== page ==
First, the district would track individual student growth, then it would attach that growth to a school performance framework for every school in the district. It would offer bonuses to teachers who push that growth, choosing to work at hard-to-serve schools or a hard-to-teach subject.
Particularly incensed by the federal act’s accountability measure, Bennet worked with the state to develop a new way to measure academic growth. He sought and obtained a waiver from the U.S. Department of Education to use the new accountability method.
“It asked the wrong question: How did this year’s fourth grade do compared to last year’s fourth grade?” Bennet said. “It is an irrelevant question to the fourth-graders, to the teachers, and to the community.”
The new growth model would examine the test history of a child and compare it to the progress of peers with similar test histories. It made complete sense. Eighteen other states have gone to similar models, and the Senate bill would allow states and districts to opt for this type of measurement without having to obtain waivers.
Ideas from Denver reform
There are other signs of Denver’s reforms in the Senate’s rewrite, such as a revisions to the section of the law that addresses teacher training and recruitment — efforts that DPS has been working on for years.
Denver established a teacher residency program that allows people from different careers to become educators. It created a program that allows teachers to take on critical leadership roles within their schools and established the ProComp pay system that gives teachers bonuses for a variety of efforts.
The Senate bill allows districts and states the flexibility to put federal funds toward exactly these types of programs.
From the moment he came into the Senate, Bennet established himself as the go-to guy on education matters, said Frederick Hess, director at the American Enterprise Institute.
“No one else in the Senate has actually been on the ground in a school system,” Hess said. “Bennet is a guy who was absolutely up to speed on how federal rules affect school districts, what happens when federal testing gets handed off to states and a school district. For a lot of folks, this is all abstract stuff. But Bennet had the advantage.”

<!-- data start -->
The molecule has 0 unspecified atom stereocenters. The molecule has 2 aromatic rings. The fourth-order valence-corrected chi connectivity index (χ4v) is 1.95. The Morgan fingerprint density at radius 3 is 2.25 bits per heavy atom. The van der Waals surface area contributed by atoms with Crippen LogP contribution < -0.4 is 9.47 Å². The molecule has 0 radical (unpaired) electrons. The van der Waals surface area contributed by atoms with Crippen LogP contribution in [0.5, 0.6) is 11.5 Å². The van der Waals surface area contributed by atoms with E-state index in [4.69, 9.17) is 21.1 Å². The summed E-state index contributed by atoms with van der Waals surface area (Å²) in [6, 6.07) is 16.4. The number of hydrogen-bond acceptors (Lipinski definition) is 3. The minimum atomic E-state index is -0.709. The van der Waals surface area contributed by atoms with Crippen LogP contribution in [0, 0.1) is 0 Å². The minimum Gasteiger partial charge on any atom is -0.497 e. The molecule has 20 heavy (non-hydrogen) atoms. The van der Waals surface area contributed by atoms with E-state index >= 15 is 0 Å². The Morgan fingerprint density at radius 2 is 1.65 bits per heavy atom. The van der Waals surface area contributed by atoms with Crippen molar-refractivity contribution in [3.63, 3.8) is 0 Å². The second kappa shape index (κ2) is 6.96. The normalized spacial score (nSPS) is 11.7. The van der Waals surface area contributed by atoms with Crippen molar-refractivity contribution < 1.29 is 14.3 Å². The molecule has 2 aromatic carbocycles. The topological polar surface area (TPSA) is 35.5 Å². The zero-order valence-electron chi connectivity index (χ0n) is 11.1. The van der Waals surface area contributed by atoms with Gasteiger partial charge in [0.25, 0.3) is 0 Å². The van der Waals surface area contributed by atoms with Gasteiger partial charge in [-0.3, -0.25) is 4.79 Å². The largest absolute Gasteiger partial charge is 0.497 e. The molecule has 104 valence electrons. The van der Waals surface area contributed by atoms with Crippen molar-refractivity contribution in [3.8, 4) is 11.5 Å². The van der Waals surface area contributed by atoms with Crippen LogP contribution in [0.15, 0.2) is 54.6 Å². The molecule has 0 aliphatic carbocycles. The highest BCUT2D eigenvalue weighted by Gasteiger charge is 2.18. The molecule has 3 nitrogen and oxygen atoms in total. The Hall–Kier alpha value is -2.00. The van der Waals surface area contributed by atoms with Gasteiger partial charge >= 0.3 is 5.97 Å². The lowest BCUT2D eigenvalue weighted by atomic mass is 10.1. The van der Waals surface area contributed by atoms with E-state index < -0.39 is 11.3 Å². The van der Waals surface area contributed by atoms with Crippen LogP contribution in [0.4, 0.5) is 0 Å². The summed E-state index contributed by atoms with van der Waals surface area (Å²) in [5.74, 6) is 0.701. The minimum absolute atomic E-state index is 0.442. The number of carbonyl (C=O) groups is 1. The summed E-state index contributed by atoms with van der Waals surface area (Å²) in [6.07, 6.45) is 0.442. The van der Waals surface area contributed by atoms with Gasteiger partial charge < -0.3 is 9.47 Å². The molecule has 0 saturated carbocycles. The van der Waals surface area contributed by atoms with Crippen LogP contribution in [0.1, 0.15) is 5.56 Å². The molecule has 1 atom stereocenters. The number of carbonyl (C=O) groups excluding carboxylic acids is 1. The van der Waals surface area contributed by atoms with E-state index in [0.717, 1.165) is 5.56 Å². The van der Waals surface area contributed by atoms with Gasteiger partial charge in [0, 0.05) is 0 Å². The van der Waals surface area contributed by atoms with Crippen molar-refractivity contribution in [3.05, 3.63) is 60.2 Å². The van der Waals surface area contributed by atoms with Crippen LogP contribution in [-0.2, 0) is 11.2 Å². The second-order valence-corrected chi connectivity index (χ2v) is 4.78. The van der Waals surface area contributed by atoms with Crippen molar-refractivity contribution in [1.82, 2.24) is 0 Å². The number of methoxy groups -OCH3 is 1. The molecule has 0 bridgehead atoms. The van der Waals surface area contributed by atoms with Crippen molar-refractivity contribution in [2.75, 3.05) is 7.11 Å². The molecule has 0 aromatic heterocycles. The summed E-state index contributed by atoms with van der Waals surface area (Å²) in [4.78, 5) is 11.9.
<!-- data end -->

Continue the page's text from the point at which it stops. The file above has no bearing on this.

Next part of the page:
Bennet has repeatedly said much of No Child Left Behind is problematic and goes too far — yet he concedes the standardized tests did allow people to see how sets of students were performing.
Moreover, standardized tests revealed the ugly truth that the nation’s public school system was dramatically failing poorer, minority children in epidemic-like proportions.
After President Lyndon Johnson in the 1960s passed the Elementary and Secondary Schools Act and after Congress created Title 1 funds to target students with the greatest need, the problems are still around, Bennet said in a speech on the
ate floor in March.
“Sadly, half a century later, the data reveals that these profound inequities persist and that our students need our help now more than ever,” he said. “But there is also reason for hope in this data. We now have evidence that sustained support can make the difference in closing the pernicious gaps that remain for low-income kids.”
No Child Left Behind was “an extraordinary federal overreach of epic proportions,” Bennet said in a recent interview. “It is kind of amazing that the Bush administration got away with it. It is absolutely essential that we don’t give up on the civil rights function of the federal government’s involvement in education. That is the only reason it should be involved, in my opinion.”
The Senate version would require states continue to use assessments for accountability, though the House’s version is much weaker. Both versions remove a requirement for a specific set of academic standards, like Common Core.
Bennet wants the final bill to require states to identify the bottom 5 percent of failing schools and come up with their own ways of fixing them. He also wants states to identify when groups of students are failing in high-performing schools.
“There is a balance of wanting to have Washington dictate less and be less prescriptive but to have kids who aren’t performing be visible,” he said.
No bill in Washington will solve the education struggles of the country.
“We have a duty to make sure kids get an education and that zip codes don’t determine the kind of education they get,” he said. We are a long way from being able to make that promise to the next generation. … But there are places in the country that are making progress. We just need to make more progress and we need to do it faster.”
Jeremy P. Meyer: jpmeyer@denverpost. com or twitter.com/jpmeyerdpost